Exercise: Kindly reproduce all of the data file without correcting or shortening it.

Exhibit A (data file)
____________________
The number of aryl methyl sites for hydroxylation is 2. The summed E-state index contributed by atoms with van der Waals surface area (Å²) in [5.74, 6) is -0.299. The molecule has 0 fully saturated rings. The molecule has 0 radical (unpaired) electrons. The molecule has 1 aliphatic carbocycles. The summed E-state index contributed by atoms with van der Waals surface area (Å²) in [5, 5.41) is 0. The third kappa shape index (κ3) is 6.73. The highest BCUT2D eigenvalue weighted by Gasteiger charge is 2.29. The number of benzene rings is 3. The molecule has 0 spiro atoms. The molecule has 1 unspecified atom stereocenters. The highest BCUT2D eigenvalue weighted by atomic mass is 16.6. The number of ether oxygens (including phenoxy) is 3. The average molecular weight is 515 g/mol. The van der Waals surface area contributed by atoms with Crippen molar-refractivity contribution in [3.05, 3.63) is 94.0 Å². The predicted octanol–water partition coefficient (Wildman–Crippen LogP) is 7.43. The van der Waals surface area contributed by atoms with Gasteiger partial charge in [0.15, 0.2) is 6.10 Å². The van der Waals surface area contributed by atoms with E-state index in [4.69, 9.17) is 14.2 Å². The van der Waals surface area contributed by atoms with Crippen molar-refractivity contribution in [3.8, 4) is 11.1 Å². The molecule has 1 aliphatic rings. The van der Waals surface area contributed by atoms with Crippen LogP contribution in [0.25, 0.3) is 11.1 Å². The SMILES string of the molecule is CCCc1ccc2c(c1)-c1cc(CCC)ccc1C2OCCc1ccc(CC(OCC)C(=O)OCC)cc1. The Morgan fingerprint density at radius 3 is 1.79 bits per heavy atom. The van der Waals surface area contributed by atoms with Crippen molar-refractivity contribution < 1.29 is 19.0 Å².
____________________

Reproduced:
The number of aryl methyl sites for hydroxylation is 2. The summed E-state index contributed by atoms with van der Waals surface area (Å²) in [5.74, 6) is -0.299. The molecule has 0 fully saturated rings. The molecule has 0 radical (unpaired) electrons. The molecule has 1 aliphatic carbocycles. The summed E-state index contributed by atoms with van der Waals surface area (Å²) in [5, 5.41) is 0. The third kappa shape index (κ3) is 6.73. The highest BCUT2D eigenvalue weighted by Gasteiger charge is 2.29. The number of benzene rings is 3. The molecule has 0 spiro atoms. The molecule has 1 unspecified atom stereocenters. The highest BCUT2D eigenvalue weighted by atomic mass is 16.6. The number of ether oxygens (including phenoxy) is 3. The average molecular weight is 515 g/mol. The van der Waals surface area contributed by atoms with Crippen molar-refractivity contribution in [3.05, 3.63) is 94.0 Å². The predicted octanol–water partition coefficient (Wildman–Crippen LogP) is 7.43. The van der Waals surface area contributed by atoms with Gasteiger partial charge in [0.15, 0.2) is 6.10 Å². The van der Waals surface area contributed by atoms with E-state index in [4.69, 9.17) is 14.2 Å². The van der Waals surface area contributed by atoms with Crippen molar-refractivity contribution in [3.8, 4) is 11.1 Å². The molecule has 1 aliphatic rings. The van der Waals surface area contributed by atoms with Crippen LogP contribution in [0.25, 0.3) is 11.1 Å². The SMILES string of the molecule is CCCc1ccc2c(c1)-c1cc(CCC)ccc1C2OCCc1ccc(CC(OCC)C(=O)OCC)cc1. The Morgan fingerprint density at radius 3 is 1.79 bits per heavy atom. The van der Waals surface area contributed by atoms with Crippen molar-refractivity contribution < 1.29 is 19.0 Å².